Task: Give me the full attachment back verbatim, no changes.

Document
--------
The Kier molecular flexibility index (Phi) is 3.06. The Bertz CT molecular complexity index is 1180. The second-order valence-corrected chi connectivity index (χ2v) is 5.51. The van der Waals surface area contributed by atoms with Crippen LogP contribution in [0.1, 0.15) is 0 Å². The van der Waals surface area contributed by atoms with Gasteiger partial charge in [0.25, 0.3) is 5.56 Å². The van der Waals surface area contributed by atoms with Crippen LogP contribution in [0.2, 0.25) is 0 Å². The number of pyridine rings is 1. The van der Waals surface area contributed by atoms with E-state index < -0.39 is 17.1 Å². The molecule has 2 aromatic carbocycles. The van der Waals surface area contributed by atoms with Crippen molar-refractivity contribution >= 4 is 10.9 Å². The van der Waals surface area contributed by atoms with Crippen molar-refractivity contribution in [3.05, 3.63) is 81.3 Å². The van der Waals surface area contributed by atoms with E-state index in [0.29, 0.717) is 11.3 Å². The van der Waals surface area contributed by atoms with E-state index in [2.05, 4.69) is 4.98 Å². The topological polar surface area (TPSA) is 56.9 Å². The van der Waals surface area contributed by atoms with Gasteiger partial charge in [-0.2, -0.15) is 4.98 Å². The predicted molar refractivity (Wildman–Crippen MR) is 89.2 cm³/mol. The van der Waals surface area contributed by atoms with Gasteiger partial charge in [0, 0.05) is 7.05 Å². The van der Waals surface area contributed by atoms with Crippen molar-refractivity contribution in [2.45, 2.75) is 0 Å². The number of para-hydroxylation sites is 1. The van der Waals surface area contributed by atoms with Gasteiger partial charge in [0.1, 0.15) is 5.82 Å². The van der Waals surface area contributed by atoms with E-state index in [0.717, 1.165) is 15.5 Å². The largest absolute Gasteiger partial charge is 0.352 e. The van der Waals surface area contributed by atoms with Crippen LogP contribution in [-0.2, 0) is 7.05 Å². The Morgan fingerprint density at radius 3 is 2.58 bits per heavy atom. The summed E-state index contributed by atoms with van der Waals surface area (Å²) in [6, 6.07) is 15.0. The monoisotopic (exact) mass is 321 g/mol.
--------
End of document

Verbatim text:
The Kier molecular flexibility index (Phi) is 3.06. The Bertz CT molecular complexity index is 1180. The second-order valence-corrected chi connectivity index (χ2v) is 5.51. The van der Waals surface area contributed by atoms with Crippen LogP contribution in [0.1, 0.15) is 0 Å². The van der Waals surface area contributed by atoms with Gasteiger partial charge in [0.25, 0.3) is 5.56 Å². The van der Waals surface area contributed by atoms with Crippen LogP contribution in [0.2, 0.25) is 0 Å². The number of pyridine rings is 1. The van der Waals surface area contributed by atoms with E-state index < -0.39 is 17.1 Å². The molecule has 2 aromatic carbocycles. The van der Waals surface area contributed by atoms with Crippen molar-refractivity contribution >= 4 is 10.9 Å². The van der Waals surface area contributed by atoms with Crippen molar-refractivity contribution in [3.05, 3.63) is 81.3 Å². The van der Waals surface area contributed by atoms with E-state index in [0.29, 0.717) is 11.3 Å². The van der Waals surface area contributed by atoms with E-state index in [2.05, 4.69) is 4.98 Å². The topological polar surface area (TPSA) is 56.9 Å². The van der Waals surface area contributed by atoms with Gasteiger partial charge in [-0.2, -0.15) is 4.98 Å². The predicted molar refractivity (Wildman–Crippen MR) is 89.2 cm³/mol. The van der Waals surface area contributed by atoms with Gasteiger partial charge in [0, 0.05) is 7.05 Å². The van der Waals surface area contributed by atoms with Crippen molar-refractivity contribution in [2.45, 2.75) is 0 Å². The number of para-hydroxylation sites is 1. The van der Waals surface area contributed by atoms with Gasteiger partial charge in [0.1, 0.15) is 5.82 Å². The van der Waals surface area contributed by atoms with E-state index in [0.717, 1.165) is 15.5 Å². The largest absolute Gasteiger partial charge is 0.352 e. The van der Waals surface area contributed by atoms with Crippen LogP contribution in [-0.2, 0) is 7.05 Å². The Morgan fingerprint density at radius 3 is 2.58 bits per heavy atom. The summed E-state index contributed by atoms with van der Waals surface area (Å²) in [6, 6.07) is 15.0. The monoisotopic (exact) mass is 321 g/mol.